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Too many public health authorities remain in denial, but epidemiologists are increasingly convinced that heterogeneity implies a coronavirus herd immunity threshold (HIT) that is greatly reduced from traditional models and estimates. HIT is the share of the population that must be infected before the contagion begins to recede (and the transmission ratio R falls below one). Traditional models, based on three classes of individuals (Susceptibles, Infectives, and Recovered – SIR), predict a HIT of 60% or more. However, models that incorporate variation in susceptibility, transmissibility, and occupational or social behavior reduce the HIT substantially. Many of these more nuanced models show that the HIT could be in a range of just 15% to 25%. If that is the case, many regions are already there!

For background, I refer you to the first post I wrote about heterogeneity in late March, more detailed thoughts from early May, examples and more information on the literature later in May. I’ve referenced it repeatedly in other posts since then. And now, more than five months later, even the slow kids at the New York Times have noticed. The gist of it: if not everyone is equally susceptible, for example, a smaller share of the population needs to be “immunized via infection” to taper the spread of the virus.

Some supporting evidence appears in the charts below, courtesy of Kyle Lamb on Twitter. The first chart shows a seven-day average of C19 cases per million of population for ten states that reached an estimated 10% antibodies. These antibodies confer at least short-term immunity against C19. Most of these states saw cases/m climb at least through the day when the 10% level was reached, though Rhode Island appears to have been an exception.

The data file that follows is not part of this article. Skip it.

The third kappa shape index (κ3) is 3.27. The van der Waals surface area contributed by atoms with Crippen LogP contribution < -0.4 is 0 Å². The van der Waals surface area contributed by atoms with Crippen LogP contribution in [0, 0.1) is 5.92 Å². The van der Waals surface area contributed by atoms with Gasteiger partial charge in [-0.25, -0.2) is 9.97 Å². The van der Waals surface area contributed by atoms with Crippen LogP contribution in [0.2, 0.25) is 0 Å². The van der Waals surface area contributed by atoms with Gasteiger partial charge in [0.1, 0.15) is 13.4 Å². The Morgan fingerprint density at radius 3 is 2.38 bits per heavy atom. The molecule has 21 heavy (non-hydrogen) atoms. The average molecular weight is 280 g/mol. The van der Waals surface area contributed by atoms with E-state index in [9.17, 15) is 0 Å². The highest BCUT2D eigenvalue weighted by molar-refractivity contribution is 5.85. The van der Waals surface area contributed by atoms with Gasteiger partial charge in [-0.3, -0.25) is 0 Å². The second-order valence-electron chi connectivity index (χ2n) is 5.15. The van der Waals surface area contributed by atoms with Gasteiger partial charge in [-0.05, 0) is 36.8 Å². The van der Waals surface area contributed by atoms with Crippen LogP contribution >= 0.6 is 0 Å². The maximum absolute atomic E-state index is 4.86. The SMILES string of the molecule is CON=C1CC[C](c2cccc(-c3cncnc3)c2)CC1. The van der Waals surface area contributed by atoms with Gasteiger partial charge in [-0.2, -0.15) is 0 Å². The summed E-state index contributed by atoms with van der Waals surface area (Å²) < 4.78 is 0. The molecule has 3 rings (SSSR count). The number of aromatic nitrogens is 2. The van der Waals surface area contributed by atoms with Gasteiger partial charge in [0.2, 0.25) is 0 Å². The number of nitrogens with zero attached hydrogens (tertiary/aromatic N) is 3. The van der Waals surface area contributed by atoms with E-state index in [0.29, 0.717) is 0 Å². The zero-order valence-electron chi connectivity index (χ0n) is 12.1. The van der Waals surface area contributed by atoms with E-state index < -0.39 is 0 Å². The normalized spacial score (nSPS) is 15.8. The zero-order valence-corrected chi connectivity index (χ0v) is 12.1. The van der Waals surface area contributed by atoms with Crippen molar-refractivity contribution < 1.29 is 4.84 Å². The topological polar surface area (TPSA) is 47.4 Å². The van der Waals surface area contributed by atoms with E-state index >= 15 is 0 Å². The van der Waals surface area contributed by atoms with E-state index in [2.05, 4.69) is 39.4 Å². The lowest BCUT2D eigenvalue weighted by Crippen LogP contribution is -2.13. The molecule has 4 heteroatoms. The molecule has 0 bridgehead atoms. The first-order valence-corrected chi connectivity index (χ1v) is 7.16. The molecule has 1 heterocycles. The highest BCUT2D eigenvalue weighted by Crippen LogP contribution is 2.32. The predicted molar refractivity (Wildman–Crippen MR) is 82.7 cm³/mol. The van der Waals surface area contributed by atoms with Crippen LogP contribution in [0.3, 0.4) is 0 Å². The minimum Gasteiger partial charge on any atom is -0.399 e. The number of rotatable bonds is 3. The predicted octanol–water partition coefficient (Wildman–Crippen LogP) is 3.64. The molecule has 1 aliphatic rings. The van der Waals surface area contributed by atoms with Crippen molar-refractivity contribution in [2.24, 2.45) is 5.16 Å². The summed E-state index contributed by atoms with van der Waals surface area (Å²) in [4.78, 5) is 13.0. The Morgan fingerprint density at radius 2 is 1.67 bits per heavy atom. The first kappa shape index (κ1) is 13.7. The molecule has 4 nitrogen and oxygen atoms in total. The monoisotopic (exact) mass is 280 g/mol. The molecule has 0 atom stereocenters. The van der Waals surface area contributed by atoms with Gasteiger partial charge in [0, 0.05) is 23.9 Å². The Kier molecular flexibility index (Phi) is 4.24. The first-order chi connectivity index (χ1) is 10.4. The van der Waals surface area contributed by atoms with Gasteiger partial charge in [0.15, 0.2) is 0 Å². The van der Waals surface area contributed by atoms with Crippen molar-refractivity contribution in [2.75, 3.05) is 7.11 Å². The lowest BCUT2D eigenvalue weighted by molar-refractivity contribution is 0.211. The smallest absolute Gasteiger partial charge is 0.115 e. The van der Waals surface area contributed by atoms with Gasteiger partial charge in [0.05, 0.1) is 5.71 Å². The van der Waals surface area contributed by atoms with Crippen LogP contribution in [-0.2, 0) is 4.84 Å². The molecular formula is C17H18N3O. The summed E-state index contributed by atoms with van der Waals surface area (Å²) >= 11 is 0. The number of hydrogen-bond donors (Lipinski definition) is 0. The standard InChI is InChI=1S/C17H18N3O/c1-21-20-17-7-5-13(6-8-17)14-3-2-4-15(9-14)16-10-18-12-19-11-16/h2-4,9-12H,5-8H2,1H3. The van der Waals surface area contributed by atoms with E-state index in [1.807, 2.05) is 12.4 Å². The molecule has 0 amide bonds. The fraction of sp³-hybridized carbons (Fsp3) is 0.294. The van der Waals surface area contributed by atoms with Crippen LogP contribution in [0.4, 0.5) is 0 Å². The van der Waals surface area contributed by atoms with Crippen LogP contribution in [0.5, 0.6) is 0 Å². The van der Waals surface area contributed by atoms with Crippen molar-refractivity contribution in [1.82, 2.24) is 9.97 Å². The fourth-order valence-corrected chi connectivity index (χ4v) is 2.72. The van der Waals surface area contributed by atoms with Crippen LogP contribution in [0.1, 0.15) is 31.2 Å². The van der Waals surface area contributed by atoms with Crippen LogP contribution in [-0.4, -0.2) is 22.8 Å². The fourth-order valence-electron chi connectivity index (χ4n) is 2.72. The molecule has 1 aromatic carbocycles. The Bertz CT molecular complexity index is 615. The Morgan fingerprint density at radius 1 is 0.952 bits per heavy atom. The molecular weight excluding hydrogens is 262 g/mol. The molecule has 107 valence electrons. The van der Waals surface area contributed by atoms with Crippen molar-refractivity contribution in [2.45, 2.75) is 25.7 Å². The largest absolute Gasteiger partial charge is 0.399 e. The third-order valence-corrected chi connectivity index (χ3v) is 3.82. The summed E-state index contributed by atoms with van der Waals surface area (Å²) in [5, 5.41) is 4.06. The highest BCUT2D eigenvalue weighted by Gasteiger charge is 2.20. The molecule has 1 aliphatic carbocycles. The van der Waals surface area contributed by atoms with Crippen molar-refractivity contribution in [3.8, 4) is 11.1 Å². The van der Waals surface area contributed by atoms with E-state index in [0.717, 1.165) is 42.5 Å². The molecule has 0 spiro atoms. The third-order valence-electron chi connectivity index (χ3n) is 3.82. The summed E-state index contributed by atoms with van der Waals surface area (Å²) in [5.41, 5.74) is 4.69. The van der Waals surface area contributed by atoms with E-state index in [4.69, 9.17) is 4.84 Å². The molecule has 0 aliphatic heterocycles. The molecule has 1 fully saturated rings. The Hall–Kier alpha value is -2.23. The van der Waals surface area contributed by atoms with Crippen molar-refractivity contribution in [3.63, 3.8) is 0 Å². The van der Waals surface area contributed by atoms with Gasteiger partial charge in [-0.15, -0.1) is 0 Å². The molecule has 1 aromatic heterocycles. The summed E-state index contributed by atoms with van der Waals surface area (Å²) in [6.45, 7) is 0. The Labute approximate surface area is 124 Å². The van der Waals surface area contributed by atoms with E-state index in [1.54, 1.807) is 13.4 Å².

The second chart shows the seven-day average of cases/m in the same states starting seven days after the 10% immunity level was reached. I’d prefer to see the days in the interim as well, but the changes in trend are still noteworthy. All of these states except Louisiana had a downturn in the seven-day average of new cases within a few weeks of breaching the 10% infection level (Louisiana had distinct and non-coincident outbreaks in different parts of the state). These striking similarities suggest that things turned as the infection level reached 15% or more, consistent with many of the epidemiological models incorporating heterogeneity.

Next, take a look at the states in which C19 surged most severely this summer. The new cases are not moving averages, so the charts are not quite comparable to those above. However, the peaks seem to occur prior to the breach of the 15% infection level.

Speculation about early herd immunity has been going on for several months with respect to various countries and even more “micro” settings such as cruise ships and military vessels, where populations are completely isolated. Early on, this “early” herd immunity was discussed under the aegis of “immunological dark matter”, but we know now that T-cell immunity has played an important role. In any case, anti-body expression (or seroprevalence) at around 20% has been linked to reversals in C19 cases and deaths in several countries. As Yinon Weiss notes, New York City and Stockholm were both C19 hotspots in the spring, both have seen deaths decline to low levels, and they have little in common in terms of public health policy. London as well. The one thing they share are similar levels of seroprevalence.

An important qualification is that herd immunity is not relevant at high levels of aggregation. That is, herd immunity won’t be achieved simultaneously in all regions. The New York City metro area might have reached its HIT in April, but Florida (or perhaps only Miami) might have reached a HIT in July. Many areas of the Midwest probably still aren’t there.

In the absence of a new mutation of C19, the final proof of herd immunity in many of the former hotspots will be in the fall and winter. We should expect at least a few cases in those areas, but if there are more intense contagions, they should be confined to areas that have not yet seen a level of seroprevalence near 15%.